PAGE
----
Understanding Sexual Violence
Understanding Sexual Violence
The University considered the Violence Against Women Reauthorization Act of 2013 (VAWA), and for the purposes of the Sexual Harassment and Sexual Misconduct Policy, the various sexual misconduct definitions listed below are by applicable jurisdictions.
Title IX is a federal law intended to protect people from discrimination based on gender or sex in all areas of education. It is the regulatory framework that guides our University Sexual Harassment and Sexual Misconduct Policy.
Jeanne Clery Disclosure of Campus Security Policy and Campus Crime Statistics Act (Clery Act)
The Clery Act is a federal law that requires colleges to disclose annual campus crime data, provide fire safety information and report incidents, issue safety alerts, provide security policy statements, and more.
Violence Against Women Act (VAWA)
VAWA is a federal law aimed at ending violence against women and protecting victims of domestic violence, dating violence, sexual assault, and stalking.
Consent means cooperation in act or attitude pursuant to an exercise of free will and with knowledge of the nature of the act. A current or previous relationship shall not be sufficient to constitute consent.
Submission under the influence of fear shall not constitute consent.
Incapacitation is the physical and/or mental inability to make informed, rational judgments. States of incapacitation include, but are not limited to, unconsciousness, sleep and blackouts. Where alcohol or drugs are involved, incapacitation is defined with respect to how the alcohol or other drugs consumed affect a person’s decision-making capacity; awareness of consequences, and ability to make fully informed judgments. Being intoxicated by drugs or alcohol does not diminish one’s responsibilities to obtain consent. The factors to be considered when determining whether consent was given include whether the accused knew, or whether a reasonable person should have known, that the complainant was incapacitated.
Sexual harassment includes unwelcome conduct of a sexual nature, such as unwelcome sexual advances, requests for sexual favors, and other verbal, nonverbal, or physical conduct of a sexual nature that has the effect of unreasonably interfering with an individual’s academic or work performance, or creates an intimidating, hostile, or offensive environment. Sexual violence is a form of sexual harassment prohibited by Title IX/SaVE. Title IX/SaVE also prohibits gender-based harassment, which may include acts of verbal, nonverbal, or physical aggression, intimidation, or hostility based on sex or sex-stereotyping, even if those acts do not involve conduct of a sexual nature.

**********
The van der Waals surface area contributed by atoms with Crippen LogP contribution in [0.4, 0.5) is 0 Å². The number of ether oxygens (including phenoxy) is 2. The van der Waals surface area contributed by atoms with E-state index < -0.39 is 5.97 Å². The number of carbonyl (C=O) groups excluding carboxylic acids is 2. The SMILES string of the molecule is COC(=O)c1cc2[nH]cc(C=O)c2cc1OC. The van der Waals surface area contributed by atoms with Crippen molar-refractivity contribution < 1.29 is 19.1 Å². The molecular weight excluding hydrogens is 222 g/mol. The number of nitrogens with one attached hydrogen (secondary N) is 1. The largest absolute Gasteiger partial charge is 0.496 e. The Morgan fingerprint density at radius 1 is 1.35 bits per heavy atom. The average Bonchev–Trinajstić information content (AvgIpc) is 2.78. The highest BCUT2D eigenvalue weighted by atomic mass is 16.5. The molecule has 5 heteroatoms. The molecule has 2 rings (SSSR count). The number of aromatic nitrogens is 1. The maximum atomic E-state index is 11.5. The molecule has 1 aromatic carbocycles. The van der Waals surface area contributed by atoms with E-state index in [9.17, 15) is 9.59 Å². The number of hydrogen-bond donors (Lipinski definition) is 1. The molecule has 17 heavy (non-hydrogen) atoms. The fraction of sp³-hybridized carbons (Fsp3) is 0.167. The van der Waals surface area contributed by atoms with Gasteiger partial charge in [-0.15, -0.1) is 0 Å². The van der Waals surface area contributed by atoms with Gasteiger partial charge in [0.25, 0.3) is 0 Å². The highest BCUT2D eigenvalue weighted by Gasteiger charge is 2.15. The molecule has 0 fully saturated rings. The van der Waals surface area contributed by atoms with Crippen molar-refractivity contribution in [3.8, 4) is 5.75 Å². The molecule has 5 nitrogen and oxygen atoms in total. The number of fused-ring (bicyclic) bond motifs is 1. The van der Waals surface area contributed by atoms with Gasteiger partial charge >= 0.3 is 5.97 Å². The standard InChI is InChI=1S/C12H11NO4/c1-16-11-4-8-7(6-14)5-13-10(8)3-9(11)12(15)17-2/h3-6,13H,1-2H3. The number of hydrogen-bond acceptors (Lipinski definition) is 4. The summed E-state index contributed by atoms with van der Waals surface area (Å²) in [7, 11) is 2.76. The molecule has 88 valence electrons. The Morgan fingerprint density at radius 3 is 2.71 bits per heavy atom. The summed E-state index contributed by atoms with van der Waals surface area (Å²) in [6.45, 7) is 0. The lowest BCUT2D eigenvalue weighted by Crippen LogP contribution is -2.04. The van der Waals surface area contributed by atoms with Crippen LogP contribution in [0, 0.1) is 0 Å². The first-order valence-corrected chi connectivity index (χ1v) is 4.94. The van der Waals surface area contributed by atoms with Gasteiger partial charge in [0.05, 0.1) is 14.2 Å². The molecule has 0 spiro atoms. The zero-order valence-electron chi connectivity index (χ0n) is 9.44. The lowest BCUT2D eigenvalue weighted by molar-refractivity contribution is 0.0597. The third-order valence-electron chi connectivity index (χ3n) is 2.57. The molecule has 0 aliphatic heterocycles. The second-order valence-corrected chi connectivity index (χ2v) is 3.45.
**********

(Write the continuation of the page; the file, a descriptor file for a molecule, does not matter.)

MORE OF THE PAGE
Any person who knowingly inflicts sexual intrusion or sexual penetration on a victim commits sexual assault if:
• The person causes submission of the victim by means of sufficient consequence reasonably calculated to cause submission against the victim’s will
• The person knows that the victim is incapable of appraising the nature of the victim’s conduct
• The person knows that the victim submits erroneously, believing the person to be the victim’s spouse
• At the time of the commission of the act, the victim is less than 15 years of age and the person is at least four years older than the victim and is not the spouse of the victim
• At the time of the commission of the act, the victim is at least 15 years of age but less than 17 years of age and the person is at least 10 years older than the victim and is not the spouse of the victim
• The victim is in custody of law or detained in a hospital or other institution and the person has supervisory or disciplinary authority over the victim and uses this position of authority to coerce the victim to submit, unless the act is incident to a lawful search
• The person, while purporting to offer a medical service, engages in treatment or examination of a victim for other than a bona fide medical purpose or in a manner substantially inconsistent with reasonable medical practices